When Marta arrived towards the bottom of the slope, she was enraged to see three men grouped around Ruchie, egging a fourth one on. Too infuriated to stop and think, Marta lashed out at the men with the shovel which she had initially not even realized was still clasped tightly in her hand. “Let go of her!” she yelled. “Leave the poor child alone!” The shovel hit the man on Ruchie with enough force to knock him off the girl, though his heavy winter jacket kept it from doing any real harm. Burek joined in the fray, snapping and barking at the men, as one of them jeered, “Another one come to greet her liberators!”

    “Liberators?” Marta raged, still swinging the shovel. “And what did you liberate that poor girl from ? Her youth? Her innocence? Animals! Leave her alone!”

    The men laughed at Marta and hit at the dog, but when the then the shovel made contact with someone’s head and broke skin. As the man tottered and touched his aching head in surprise, he saw the blood and roared. Marta kept her eyes on him as he face her down trying to approach her and grab the shovel. As they locked eyes and circled each other warily, the dog barking and snapping around them, Marta didn’t notice one of the wounded soldier’s comrades slip in back of her, till he wrapped his arms around her from behind. The man with the bloody head and the raging eyes slapped Mara. “Whore!” he yelled. All eyes were now centered on them. From the corner of her eyes, Marta saw Ruchie beginning to move, to slowly attempt to crawl away. She gave an inner sigh of relief and turned to the Russians before her, trying to divert their attention. “Pigs!” she spat at them. “You’re as bad as the Nazis.”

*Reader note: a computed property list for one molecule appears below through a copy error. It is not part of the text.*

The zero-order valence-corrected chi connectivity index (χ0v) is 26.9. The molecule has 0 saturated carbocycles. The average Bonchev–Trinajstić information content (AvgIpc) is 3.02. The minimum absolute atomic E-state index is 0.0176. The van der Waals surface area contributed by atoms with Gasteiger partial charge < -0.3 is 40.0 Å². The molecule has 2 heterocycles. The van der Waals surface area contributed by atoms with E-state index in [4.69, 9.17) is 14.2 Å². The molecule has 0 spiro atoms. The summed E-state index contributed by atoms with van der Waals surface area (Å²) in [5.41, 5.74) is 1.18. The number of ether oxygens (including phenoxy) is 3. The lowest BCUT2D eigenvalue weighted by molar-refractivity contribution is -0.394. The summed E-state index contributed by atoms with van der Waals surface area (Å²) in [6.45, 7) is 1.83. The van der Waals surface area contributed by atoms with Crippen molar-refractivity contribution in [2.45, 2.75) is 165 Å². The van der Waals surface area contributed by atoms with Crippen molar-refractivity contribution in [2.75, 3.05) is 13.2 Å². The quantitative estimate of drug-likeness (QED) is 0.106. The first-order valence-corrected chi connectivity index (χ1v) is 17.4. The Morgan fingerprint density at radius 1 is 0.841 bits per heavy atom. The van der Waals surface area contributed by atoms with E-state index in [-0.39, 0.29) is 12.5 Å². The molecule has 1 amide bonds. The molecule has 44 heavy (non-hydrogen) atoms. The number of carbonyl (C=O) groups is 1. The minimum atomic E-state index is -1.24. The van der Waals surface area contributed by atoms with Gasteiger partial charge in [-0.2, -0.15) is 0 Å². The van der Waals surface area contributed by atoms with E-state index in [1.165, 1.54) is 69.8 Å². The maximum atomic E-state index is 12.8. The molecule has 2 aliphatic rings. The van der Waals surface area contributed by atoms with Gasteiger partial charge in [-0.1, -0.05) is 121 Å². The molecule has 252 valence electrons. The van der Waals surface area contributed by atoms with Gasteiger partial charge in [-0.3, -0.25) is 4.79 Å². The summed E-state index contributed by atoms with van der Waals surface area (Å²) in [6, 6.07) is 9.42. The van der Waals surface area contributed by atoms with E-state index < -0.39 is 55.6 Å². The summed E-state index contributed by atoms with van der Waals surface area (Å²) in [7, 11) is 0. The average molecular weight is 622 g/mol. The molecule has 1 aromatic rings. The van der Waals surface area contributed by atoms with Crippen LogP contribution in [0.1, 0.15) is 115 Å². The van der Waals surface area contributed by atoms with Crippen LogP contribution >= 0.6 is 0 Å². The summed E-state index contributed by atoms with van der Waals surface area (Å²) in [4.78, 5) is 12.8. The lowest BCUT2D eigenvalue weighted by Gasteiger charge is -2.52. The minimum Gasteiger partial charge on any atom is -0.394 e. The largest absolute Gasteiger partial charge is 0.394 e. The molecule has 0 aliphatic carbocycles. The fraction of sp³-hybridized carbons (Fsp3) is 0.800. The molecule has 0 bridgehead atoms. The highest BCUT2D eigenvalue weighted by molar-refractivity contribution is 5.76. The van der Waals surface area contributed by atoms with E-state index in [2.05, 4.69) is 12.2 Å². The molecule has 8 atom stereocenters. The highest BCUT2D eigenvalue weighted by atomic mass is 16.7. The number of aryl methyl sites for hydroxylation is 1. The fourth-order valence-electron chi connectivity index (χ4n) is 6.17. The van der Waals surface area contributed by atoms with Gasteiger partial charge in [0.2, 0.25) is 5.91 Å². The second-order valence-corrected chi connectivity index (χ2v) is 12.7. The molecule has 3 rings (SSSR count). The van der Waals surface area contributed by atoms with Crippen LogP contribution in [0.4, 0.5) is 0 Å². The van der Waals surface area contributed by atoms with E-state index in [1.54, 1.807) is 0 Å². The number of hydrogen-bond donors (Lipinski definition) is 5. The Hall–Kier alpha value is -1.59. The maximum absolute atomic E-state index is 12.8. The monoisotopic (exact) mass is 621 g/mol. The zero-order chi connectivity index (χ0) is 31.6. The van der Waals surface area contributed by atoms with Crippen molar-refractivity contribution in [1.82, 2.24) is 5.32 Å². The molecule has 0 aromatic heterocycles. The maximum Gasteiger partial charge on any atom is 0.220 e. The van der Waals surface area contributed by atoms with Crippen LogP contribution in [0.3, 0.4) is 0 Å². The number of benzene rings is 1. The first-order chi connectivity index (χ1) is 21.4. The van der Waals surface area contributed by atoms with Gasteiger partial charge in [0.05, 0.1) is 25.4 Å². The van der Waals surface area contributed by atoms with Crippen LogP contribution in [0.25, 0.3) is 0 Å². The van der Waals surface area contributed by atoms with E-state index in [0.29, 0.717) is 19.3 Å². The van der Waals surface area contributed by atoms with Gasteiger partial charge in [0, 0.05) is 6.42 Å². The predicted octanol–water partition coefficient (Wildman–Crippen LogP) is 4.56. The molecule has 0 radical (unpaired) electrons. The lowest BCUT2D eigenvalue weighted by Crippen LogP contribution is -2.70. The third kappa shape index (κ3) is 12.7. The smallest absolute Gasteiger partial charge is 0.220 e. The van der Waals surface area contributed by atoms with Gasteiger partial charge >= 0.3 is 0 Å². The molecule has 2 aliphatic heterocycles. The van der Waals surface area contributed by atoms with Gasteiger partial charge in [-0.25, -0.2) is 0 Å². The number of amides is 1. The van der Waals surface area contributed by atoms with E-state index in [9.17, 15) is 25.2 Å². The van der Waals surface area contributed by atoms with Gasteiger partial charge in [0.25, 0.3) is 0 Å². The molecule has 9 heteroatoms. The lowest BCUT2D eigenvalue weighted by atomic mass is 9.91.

A shot rang out, and one of the soldier’s hat flew off into the air and tumbled on the snowy ground. Startled, they looked up to see Jacek standing on the rise above them, rifle in hand, his mother fast approaching with yet another rifle in her arms. Burek stood facing them, growling fiercely.

    “Comrade Ivan, you will unhand the woman and leave.” Jacek stared at the soldiers, who shifted uneasily before his glaring eyes. One of the soldiers made to reach for his rifle slung across his back when the babcia cocked her rifle and aimed it at him.

    “I wouldn’t do that, young man. My eyes may be old, but they’re still sharp. I’ve managed to shoot plenty of vermin on this this farm over the years. And you’re a lot bigger than most of them.”